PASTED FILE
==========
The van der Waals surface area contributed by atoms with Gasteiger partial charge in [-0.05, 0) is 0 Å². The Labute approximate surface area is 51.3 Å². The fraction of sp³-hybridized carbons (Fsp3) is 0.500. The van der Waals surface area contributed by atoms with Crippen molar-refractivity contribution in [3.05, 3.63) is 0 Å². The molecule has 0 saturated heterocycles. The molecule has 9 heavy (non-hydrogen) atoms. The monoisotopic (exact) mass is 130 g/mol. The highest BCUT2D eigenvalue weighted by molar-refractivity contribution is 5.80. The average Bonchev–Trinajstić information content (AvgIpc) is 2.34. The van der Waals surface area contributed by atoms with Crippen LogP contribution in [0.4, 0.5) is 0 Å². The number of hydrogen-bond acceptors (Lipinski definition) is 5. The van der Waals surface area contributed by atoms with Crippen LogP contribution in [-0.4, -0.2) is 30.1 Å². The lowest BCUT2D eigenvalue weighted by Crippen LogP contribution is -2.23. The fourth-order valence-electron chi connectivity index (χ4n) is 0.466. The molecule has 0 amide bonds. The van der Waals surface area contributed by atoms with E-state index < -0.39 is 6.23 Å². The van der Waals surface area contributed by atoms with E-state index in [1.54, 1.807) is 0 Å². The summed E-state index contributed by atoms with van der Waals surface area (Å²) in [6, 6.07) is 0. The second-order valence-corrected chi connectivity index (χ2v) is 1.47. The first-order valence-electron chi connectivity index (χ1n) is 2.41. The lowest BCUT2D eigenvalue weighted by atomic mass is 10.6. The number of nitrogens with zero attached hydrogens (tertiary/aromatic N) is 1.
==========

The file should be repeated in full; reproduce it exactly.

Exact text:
The van der Waals surface area contributed by atoms with Gasteiger partial charge in [-0.05, 0) is 0 Å². The Labute approximate surface area is 51.3 Å². The fraction of sp³-hybridized carbons (Fsp3) is 0.500. The van der Waals surface area contributed by atoms with Crippen molar-refractivity contribution in [3.05, 3.63) is 0 Å². The molecule has 0 saturated heterocycles. The molecule has 9 heavy (non-hydrogen) atoms. The monoisotopic (exact) mass is 130 g/mol. The highest BCUT2D eigenvalue weighted by molar-refractivity contribution is 5.80. The average Bonchev–Trinajstić information content (AvgIpc) is 2.34. The van der Waals surface area contributed by atoms with Crippen LogP contribution in [0.4, 0.5) is 0 Å². The number of hydrogen-bond acceptors (Lipinski definition) is 5. The van der Waals surface area contributed by atoms with Crippen LogP contribution in [-0.4, -0.2) is 30.1 Å². The lowest BCUT2D eigenvalue weighted by Crippen LogP contribution is -2.23. The fourth-order valence-electron chi connectivity index (χ4n) is 0.466. The molecule has 0 amide bonds. The van der Waals surface area contributed by atoms with E-state index < -0.39 is 6.23 Å². The van der Waals surface area contributed by atoms with E-state index in [1.54, 1.807) is 0 Å². The summed E-state index contributed by atoms with van der Waals surface area (Å²) in [6, 6.07) is 0. The second-order valence-corrected chi connectivity index (χ2v) is 1.47. The first-order valence-electron chi connectivity index (χ1n) is 2.41. The lowest BCUT2D eigenvalue weighted by atomic mass is 10.6. The number of nitrogens with zero attached hydrogens (tertiary/aromatic N) is 1.